Las Vegas, NV - WORCS racing resumed recently after a month long hiatus, giving racers plenty of time to make midseason adjustments and ensure their equipment is ready to go for the final four rounds of racing.
The Pala Raceway course at round six featured a huge motocross track with many doubles, tables and even a couple of rhythm sections. On Friday, racers were limited to just two ten-minute practice sessions and it became apparent that this course would favor those riders who were more comfortable on a motocross track. The off-road section was shorter than most tracks WORCS racers have seen this year and over the course of the weekend became very one-lined and dusty.
Saturday featured a Pro practice on the full course as well as a full schedule of amateur racing. Pro-Am Racers fought for qualifying positions in a handful of classes to be able to run in Sunday's main event. Despite a bad crash in practice on Friday, GPS Offroad/Sun F Tires rider David Flores was able to pull together and win the Production A race, leading from start to finish. Flores has dominated the Production A class all year long and would be sitting near the top of the Pro-Am class except for a few mechanical issues that have moved him back in the points race.
Mike Sloan, another GPS Offroad/Sun F Tires-backed racer who came out swinging in the first few rounds, has been plagued by mechanical issues the last few rounds. Engine trouble at both Sand Hollow, UT, and Taft, CA, pushed him out of the points lead. Sloan competed in the Open A class on Saturday, where he raced to a solid second-place finish.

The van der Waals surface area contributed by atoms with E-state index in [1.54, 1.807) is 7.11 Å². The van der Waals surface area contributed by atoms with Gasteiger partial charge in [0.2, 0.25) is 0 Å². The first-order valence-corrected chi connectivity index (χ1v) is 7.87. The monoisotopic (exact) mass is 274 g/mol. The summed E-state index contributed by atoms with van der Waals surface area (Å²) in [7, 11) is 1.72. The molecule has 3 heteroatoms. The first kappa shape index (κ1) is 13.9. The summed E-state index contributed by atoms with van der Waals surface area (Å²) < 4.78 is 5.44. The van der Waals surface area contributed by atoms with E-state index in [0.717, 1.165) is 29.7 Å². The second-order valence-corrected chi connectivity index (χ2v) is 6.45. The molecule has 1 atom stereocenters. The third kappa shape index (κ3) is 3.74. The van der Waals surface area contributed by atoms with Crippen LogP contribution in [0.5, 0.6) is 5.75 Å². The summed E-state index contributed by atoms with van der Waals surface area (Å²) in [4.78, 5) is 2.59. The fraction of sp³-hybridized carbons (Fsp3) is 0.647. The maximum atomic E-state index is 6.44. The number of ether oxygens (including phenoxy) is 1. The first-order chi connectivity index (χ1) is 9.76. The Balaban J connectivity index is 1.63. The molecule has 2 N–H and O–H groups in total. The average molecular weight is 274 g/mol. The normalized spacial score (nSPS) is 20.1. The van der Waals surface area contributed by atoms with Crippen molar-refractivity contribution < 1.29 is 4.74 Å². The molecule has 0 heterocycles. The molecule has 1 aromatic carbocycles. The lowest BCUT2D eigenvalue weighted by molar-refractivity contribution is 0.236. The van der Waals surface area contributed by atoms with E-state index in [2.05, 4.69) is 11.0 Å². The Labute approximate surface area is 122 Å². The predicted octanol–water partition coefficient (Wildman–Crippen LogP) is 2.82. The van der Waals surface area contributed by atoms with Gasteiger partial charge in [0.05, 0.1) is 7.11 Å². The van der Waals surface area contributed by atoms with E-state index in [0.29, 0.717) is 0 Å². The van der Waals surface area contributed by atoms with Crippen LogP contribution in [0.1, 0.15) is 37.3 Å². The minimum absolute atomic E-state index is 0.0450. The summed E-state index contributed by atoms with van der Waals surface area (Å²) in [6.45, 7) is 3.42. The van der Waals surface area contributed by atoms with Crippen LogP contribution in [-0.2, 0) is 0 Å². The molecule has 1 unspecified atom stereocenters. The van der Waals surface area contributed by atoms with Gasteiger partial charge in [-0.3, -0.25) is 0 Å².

Sunday was a difficult day for several of the GPS Offroad riders as mechanical issues seemed to plague much of the field. After a challenging first three rounds, Pro class racer Dillon Zimmerman finally turned things around with a third-place finish at Sand Hollow. Unfortunately, his bad luck returned with a broken heel guard net in Taft and battery issues at Pala.
The race once again saw a dead engine start and Zimmerman's quad showed no signs of electrical issues during practice or on the way to the line. At the wave of the flag, the entire field of pros took off but Zimmerman's quad began acting up just partway into the first lap. After pitting, the quad failed to even turn over. The pit crew swapped out the battery and the quad roared to life but unfortunately Zimmerman was so far back once he got going that he was unable to catch the group.
Unfortunately, the Pro-Am race didn't go much better for GPS Offroad racers. David Flores, who's notched two wins on the season, battled carburetor issues and had difficulty starting his quad. By the time he got it started he was well behind the pack but managed to charge all the way up to third place until his linkage broke on Lap 8. After limping back to the pits he was back to eighth place. Flores and his crew changed the linkage and he was able to complete one more lap but the mishap dropped him all the way to 14th place.
Mike Sloan, who looked to be back in true form on Saturday, began having suspension trouble just 30 minutes before the main event. By the time his team looked at it and swapped the bad shock, the Pro-Am class was already off and running. Sloan started almost five minutes behind the class, seemingly defeated before the race even began. To his credit, Sloan didn't let his position get him down and he put together an incredible charge, ultimately finishing in eighth place.
The high note of the weekend for GPS Offroad Products, at least in terms of overall results, came from amateur racer Alex Ortiz. Ortiz competes on both two and four wheels at select events and is a top contender in several of the youth classes. Ortiz wrapped up the weekend with wins in both the 12-14 Production Sport and the 250 Production Sport classes. Carburetor issues in the 250 Production class had Ortiz fighting his machine, but he was able to hold on for third, narrowly missing second place on the final turn of the race. His third-place finish keeps him in the points lead by one point.